Why read this?
All of us have conflict with others. It’s an inescapable fact that we will all go through conflict. What happens when you’re attacked and feel defensive and justified to attack back? How do you know what to say and do? What’s appropriate? In this post I will share some insight I’ve gained from conflict in my own life. ** Disclaimer: this is NOT the end all and perfect method. But, it’s helped me tremendously and when I follow these steps, the conflict is handled better. Maybe it can help you too.
Step 1: DO NOT respond right now!
This is the hardest of all the steps, especially in the heat of the moment. But when tensions are high, the more you respond with anger the “angrier” the situation gets. Someone has to have a level head. And, there’s probably some truth in why the other person is angry in the first place. Not responding can give you time to think about that. I’ve found that listening to someone and then asking for space to process is a good idea and helps everyone cool down. The main thing is to NOT respond out of anger. And NEVER engage in conflict through text or email; face-to-face or phone call is ALWAYS BETTER.
Step 2: Feel the emotion.
Don’t repress the emotions you’re feeling; they are legit and real. And they’re there for a reason so engage with them. If you’re extremely angry, find out why. Try and see the truth (there often is at least some) in their anger. A great step at this point is to ask: is this person “for” me? If they are, then pay even closer attention to why they’re upset. If they are not, it’s easier to dismiss them but be sure to discern the truths in their conflict with you. Know it’s ok to be angry back and to feel the emotions that go along with conflict.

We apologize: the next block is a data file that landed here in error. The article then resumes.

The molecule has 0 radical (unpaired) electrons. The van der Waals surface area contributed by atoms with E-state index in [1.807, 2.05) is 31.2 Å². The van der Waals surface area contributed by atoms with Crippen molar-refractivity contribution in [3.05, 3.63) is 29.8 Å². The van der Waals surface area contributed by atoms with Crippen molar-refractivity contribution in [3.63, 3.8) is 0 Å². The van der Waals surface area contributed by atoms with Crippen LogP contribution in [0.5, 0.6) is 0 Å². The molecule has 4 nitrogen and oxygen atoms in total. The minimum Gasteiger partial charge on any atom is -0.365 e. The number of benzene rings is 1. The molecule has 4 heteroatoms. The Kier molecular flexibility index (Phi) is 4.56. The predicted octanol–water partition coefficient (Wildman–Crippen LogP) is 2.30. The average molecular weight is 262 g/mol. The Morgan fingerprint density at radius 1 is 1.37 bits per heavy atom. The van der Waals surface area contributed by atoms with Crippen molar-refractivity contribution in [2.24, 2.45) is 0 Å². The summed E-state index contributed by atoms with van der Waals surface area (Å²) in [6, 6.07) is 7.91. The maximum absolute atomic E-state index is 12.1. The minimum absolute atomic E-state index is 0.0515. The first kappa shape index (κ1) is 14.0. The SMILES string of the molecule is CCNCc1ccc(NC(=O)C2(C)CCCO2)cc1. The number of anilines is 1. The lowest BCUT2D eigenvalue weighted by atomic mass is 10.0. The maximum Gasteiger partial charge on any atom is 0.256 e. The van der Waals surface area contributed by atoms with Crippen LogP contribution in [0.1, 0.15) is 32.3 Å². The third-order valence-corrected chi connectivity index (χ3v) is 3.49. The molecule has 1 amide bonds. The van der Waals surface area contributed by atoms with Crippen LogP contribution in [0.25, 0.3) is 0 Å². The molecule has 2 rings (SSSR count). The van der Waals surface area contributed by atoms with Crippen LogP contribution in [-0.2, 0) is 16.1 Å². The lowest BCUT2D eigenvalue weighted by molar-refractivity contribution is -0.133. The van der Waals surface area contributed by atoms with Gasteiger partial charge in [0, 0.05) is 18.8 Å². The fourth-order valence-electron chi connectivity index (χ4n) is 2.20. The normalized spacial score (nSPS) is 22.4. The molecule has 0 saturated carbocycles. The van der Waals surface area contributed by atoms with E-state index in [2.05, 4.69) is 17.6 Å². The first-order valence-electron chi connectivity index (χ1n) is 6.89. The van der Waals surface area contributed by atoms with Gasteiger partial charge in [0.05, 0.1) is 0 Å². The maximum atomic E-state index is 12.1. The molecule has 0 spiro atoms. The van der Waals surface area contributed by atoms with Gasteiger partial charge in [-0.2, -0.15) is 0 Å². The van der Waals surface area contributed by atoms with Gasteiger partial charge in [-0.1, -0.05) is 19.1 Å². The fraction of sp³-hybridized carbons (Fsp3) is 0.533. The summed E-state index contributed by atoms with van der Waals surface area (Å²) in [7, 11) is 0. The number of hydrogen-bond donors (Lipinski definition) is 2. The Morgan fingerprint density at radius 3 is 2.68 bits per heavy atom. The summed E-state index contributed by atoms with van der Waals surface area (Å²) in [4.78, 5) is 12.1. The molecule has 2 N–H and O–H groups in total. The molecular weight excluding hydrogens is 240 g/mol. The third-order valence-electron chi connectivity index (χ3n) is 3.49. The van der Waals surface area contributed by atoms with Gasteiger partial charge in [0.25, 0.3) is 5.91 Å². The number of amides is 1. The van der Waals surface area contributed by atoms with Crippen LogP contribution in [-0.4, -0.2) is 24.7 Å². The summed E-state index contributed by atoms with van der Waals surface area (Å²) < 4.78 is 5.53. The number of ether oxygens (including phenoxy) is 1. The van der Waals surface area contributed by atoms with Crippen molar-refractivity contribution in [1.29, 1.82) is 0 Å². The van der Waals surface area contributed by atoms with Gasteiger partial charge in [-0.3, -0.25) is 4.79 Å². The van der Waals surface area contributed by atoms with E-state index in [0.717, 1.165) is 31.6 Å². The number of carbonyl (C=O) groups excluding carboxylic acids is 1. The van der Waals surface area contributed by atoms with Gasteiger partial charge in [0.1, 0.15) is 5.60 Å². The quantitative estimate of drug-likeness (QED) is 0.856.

Step 3: Pray & Write.
Depending on your faith tradition, praying is very helpful. I think it’s the most important thing for us to do in the midst of intense conflict. As a follower of Jesus, I know that He is an expert at handling conflict so when I seek His guidance, I’m never disappointed. If you’re wondering what Jesus would say in any conflict, it’s this = What does love require of you?
Next, I write! Before responding or having a hard conversation I like to write out my thoughts. Not how I’m going to prove the other person wrong but I write out what I’m grateful for, strengths they have, the truths in what they’re angry about, and again I write down the truths I know about conflict and how to resolve it. This is just an extra step that really helps me.
Step 4: Respond.
I’ve come to realize you cannot script conflict. You can’t expect the other person to act the way you want. As an Enneagram 8, I’m great at having arguments in an empty house and proving my point with nobody there on the reciprocating end. But, face to face, it doesn’t’ go that way… Ever. But if people feel heard, and you respond (without sarcasm and passive aggressiveness) it will go a lot better than it could have. When my “attack formation” involves the other party feeling heard and valued, the conflict usually ends up with new insights, restored relationships and a free conscience.